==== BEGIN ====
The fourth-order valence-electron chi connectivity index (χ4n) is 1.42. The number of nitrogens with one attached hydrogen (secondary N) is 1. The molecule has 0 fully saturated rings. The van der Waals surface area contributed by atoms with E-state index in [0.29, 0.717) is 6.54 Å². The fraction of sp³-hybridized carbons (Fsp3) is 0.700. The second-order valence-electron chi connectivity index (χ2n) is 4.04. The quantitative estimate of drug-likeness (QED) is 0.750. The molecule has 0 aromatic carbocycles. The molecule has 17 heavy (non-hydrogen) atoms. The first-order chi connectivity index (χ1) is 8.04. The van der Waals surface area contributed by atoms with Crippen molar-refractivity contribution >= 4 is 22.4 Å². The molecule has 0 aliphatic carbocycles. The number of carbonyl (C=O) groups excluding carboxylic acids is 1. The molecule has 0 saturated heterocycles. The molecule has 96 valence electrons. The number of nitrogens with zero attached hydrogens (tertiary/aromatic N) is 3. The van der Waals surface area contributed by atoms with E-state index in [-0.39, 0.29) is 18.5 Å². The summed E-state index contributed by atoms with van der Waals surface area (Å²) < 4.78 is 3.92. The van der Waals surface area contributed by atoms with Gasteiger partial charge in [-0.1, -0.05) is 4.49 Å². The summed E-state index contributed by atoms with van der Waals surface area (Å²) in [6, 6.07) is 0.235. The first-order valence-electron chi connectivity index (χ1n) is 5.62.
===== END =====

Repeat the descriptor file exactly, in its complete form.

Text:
The fourth-order valence-electron chi connectivity index (χ4n) is 1.42. The number of nitrogens with one attached hydrogen (secondary N) is 1. The molecule has 0 fully saturated rings. The van der Waals surface area contributed by atoms with E-state index in [0.29, 0.717) is 6.54 Å². The fraction of sp³-hybridized carbons (Fsp3) is 0.700. The second-order valence-electron chi connectivity index (χ2n) is 4.04. The quantitative estimate of drug-likeness (QED) is 0.750. The molecule has 0 aromatic carbocycles. The molecule has 17 heavy (non-hydrogen) atoms. The first-order chi connectivity index (χ1) is 8.04. The van der Waals surface area contributed by atoms with Crippen molar-refractivity contribution >= 4 is 22.4 Å². The molecule has 0 aliphatic carbocycles. The number of carbonyl (C=O) groups excluding carboxylic acids is 1. The molecule has 0 saturated heterocycles. The molecule has 96 valence electrons. The number of nitrogens with zero attached hydrogens (tertiary/aromatic N) is 3. The van der Waals surface area contributed by atoms with E-state index in [-0.39, 0.29) is 18.5 Å². The summed E-state index contributed by atoms with van der Waals surface area (Å²) < 4.78 is 3.92. The van der Waals surface area contributed by atoms with Gasteiger partial charge in [-0.1, -0.05) is 4.49 Å². The summed E-state index contributed by atoms with van der Waals surface area (Å²) in [6, 6.07) is 0.235. The first-order valence-electron chi connectivity index (χ1n) is 5.62.